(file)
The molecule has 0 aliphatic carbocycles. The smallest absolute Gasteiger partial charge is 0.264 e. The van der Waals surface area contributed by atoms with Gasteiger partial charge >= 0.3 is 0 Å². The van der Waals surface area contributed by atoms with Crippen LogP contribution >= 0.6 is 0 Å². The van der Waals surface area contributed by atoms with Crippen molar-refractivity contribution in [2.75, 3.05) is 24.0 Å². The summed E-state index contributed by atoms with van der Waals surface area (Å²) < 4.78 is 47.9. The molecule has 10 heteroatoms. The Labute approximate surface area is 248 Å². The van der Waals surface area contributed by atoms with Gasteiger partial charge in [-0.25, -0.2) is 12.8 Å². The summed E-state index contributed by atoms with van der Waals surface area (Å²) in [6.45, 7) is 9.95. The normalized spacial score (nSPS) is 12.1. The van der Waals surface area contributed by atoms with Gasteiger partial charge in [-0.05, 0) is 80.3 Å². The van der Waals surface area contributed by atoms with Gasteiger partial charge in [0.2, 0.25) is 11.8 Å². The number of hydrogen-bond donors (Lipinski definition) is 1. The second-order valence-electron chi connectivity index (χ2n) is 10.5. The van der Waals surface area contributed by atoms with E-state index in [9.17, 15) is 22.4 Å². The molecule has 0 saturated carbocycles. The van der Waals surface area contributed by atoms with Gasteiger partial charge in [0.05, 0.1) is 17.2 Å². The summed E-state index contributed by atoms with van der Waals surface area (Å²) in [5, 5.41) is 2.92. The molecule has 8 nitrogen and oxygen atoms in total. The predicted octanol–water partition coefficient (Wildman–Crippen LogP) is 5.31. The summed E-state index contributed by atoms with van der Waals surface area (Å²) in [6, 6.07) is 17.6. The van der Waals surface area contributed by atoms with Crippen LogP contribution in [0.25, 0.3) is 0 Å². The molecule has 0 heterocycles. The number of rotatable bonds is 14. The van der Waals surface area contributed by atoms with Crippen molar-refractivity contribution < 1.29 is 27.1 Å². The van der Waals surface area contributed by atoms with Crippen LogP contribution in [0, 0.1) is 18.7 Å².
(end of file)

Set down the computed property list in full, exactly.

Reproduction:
The molecule has 0 aliphatic carbocycles. The smallest absolute Gasteiger partial charge is 0.264 e. The van der Waals surface area contributed by atoms with Gasteiger partial charge >= 0.3 is 0 Å². The van der Waals surface area contributed by atoms with Crippen LogP contribution >= 0.6 is 0 Å². The van der Waals surface area contributed by atoms with Crippen molar-refractivity contribution in [2.75, 3.05) is 24.0 Å². The summed E-state index contributed by atoms with van der Waals surface area (Å²) < 4.78 is 47.9. The molecule has 10 heteroatoms. The Labute approximate surface area is 248 Å². The van der Waals surface area contributed by atoms with Gasteiger partial charge in [-0.25, -0.2) is 12.8 Å². The summed E-state index contributed by atoms with van der Waals surface area (Å²) in [6.45, 7) is 9.95. The normalized spacial score (nSPS) is 12.1. The van der Waals surface area contributed by atoms with Gasteiger partial charge in [-0.05, 0) is 80.3 Å². The van der Waals surface area contributed by atoms with Gasteiger partial charge in [0.2, 0.25) is 11.8 Å². The number of hydrogen-bond donors (Lipinski definition) is 1. The second-order valence-electron chi connectivity index (χ2n) is 10.5. The van der Waals surface area contributed by atoms with E-state index in [9.17, 15) is 22.4 Å². The molecule has 0 saturated carbocycles. The van der Waals surface area contributed by atoms with Gasteiger partial charge in [0.05, 0.1) is 17.2 Å². The summed E-state index contributed by atoms with van der Waals surface area (Å²) in [5, 5.41) is 2.92. The molecule has 8 nitrogen and oxygen atoms in total. The predicted octanol–water partition coefficient (Wildman–Crippen LogP) is 5.31. The summed E-state index contributed by atoms with van der Waals surface area (Å²) in [6, 6.07) is 17.6. The van der Waals surface area contributed by atoms with Crippen LogP contribution in [0.25, 0.3) is 0 Å². The molecule has 0 heterocycles. The number of rotatable bonds is 14. The van der Waals surface area contributed by atoms with Crippen molar-refractivity contribution < 1.29 is 27.1 Å². The van der Waals surface area contributed by atoms with Crippen LogP contribution in [0, 0.1) is 18.7 Å².